IA Column: Information Architecture
What happens when architectural questions are not asked?
Article first published online: 19 APR 2012
Copyright © 2012 American Society for Information Science and Technology
Bulletin of the American Society for Information Science and Technology
Volume 38, Issue 4, pages 52–53, April/May 2012
How to Cite
Haller, T. (2012), What happens when architectural questions are not asked?. Bul. Am. Soc. Info. Sci. Tech., 38: 52–53. doi: 10.1002/bult.2012.1720380414
- Issue published online: 19 APR 2012
- Article first published online: 19 APR 2012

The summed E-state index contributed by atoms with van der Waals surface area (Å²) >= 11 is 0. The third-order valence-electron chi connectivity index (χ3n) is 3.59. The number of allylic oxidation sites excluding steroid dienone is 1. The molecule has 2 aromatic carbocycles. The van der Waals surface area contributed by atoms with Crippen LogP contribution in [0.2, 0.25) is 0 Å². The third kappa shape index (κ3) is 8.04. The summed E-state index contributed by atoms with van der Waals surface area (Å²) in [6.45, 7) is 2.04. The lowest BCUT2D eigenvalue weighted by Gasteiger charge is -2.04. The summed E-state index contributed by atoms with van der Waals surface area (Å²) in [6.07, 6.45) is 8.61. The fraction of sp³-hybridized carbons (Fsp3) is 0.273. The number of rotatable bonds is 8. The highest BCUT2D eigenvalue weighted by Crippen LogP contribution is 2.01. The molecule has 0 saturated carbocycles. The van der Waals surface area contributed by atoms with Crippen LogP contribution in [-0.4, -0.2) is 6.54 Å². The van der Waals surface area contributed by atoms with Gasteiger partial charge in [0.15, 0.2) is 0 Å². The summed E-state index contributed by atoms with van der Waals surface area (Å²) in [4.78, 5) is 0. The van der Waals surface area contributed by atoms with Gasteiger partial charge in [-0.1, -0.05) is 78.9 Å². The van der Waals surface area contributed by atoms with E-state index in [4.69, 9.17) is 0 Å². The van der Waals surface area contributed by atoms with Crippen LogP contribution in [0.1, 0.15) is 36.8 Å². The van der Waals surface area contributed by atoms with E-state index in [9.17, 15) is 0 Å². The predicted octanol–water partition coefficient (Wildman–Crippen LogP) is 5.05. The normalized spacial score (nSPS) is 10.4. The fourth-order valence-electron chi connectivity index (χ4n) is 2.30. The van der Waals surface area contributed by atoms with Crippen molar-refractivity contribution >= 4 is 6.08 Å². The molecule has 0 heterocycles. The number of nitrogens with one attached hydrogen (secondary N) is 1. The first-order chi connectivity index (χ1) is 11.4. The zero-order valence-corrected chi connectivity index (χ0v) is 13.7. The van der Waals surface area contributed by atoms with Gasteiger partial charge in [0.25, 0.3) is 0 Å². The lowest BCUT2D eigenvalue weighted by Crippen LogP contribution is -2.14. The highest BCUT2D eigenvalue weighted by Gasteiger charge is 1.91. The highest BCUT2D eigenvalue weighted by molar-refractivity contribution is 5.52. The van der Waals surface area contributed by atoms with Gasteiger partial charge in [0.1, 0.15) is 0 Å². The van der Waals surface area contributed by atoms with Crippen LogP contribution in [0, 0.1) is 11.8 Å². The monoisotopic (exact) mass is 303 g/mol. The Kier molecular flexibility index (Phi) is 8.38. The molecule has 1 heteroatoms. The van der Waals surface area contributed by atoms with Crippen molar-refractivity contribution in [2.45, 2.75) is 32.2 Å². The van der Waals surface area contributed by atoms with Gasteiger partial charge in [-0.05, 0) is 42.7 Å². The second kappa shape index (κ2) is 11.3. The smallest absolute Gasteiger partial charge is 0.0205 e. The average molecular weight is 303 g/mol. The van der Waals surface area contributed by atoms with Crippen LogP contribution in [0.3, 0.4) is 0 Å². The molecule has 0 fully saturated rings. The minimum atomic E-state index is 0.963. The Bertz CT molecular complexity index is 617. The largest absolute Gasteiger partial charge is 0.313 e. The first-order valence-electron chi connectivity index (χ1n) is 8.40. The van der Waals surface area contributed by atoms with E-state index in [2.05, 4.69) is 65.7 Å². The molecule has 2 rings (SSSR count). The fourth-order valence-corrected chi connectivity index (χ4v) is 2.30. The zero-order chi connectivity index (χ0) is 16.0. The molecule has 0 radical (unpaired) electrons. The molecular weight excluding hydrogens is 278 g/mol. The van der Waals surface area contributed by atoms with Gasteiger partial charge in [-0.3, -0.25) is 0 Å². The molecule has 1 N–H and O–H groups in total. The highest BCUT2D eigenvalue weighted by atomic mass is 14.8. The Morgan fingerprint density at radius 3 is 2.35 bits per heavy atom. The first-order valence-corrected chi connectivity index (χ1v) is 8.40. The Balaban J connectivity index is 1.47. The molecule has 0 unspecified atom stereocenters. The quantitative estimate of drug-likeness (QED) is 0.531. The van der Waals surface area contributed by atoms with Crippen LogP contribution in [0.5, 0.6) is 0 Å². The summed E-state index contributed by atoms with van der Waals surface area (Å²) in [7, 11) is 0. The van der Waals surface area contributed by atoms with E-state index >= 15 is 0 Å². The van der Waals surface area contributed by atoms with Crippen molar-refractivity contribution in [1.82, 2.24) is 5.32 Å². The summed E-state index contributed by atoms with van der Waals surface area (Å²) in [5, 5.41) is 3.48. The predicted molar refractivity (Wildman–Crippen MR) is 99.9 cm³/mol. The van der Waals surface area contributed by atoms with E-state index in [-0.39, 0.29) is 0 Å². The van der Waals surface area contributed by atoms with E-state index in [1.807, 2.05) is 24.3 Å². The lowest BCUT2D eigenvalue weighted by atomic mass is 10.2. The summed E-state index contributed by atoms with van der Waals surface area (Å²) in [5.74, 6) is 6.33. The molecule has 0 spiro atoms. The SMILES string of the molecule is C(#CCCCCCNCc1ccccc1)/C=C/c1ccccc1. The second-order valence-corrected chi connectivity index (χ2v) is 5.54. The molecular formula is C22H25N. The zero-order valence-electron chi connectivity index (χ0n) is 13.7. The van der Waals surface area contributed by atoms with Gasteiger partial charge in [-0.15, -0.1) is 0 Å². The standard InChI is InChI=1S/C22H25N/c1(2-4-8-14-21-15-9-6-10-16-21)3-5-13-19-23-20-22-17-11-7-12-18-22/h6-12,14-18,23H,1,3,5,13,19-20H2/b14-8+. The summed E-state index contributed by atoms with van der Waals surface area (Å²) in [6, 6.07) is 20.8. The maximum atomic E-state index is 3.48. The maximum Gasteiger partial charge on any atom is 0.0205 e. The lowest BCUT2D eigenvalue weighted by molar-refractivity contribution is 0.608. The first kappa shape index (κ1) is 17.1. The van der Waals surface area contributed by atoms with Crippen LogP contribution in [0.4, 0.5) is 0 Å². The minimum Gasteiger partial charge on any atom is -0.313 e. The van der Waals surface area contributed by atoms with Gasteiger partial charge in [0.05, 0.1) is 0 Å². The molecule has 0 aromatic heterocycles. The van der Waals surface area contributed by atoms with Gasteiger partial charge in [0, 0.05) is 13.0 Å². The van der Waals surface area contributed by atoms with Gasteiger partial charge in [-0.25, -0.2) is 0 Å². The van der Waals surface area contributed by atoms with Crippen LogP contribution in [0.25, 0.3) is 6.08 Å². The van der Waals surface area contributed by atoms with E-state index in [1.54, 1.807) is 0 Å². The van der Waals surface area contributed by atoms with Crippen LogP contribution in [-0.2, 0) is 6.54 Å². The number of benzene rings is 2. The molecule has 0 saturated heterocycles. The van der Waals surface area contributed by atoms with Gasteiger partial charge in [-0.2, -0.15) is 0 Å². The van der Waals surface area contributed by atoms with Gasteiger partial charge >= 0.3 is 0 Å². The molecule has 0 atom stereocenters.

A mysterious change in the background information architecture of Facebook resulted in the author apparently going silent. His disappearance was traced back to a wrong choice among the revised privacy options. The classification labels were ambiguous, not clearly differentiated, and offering no definition, leaving the user uncertain which to use. The labels All and Public were open to misinterpretation, and the distinction between two option groups was similarly vague. The example illustrates problems that arise when information architects fail to fully consider the implications of clustering certain kinds of information, the relationships between clusters and the appropriateness of labels to reflect the content. The example illustrates information architects' unending challenge to make the complex clear.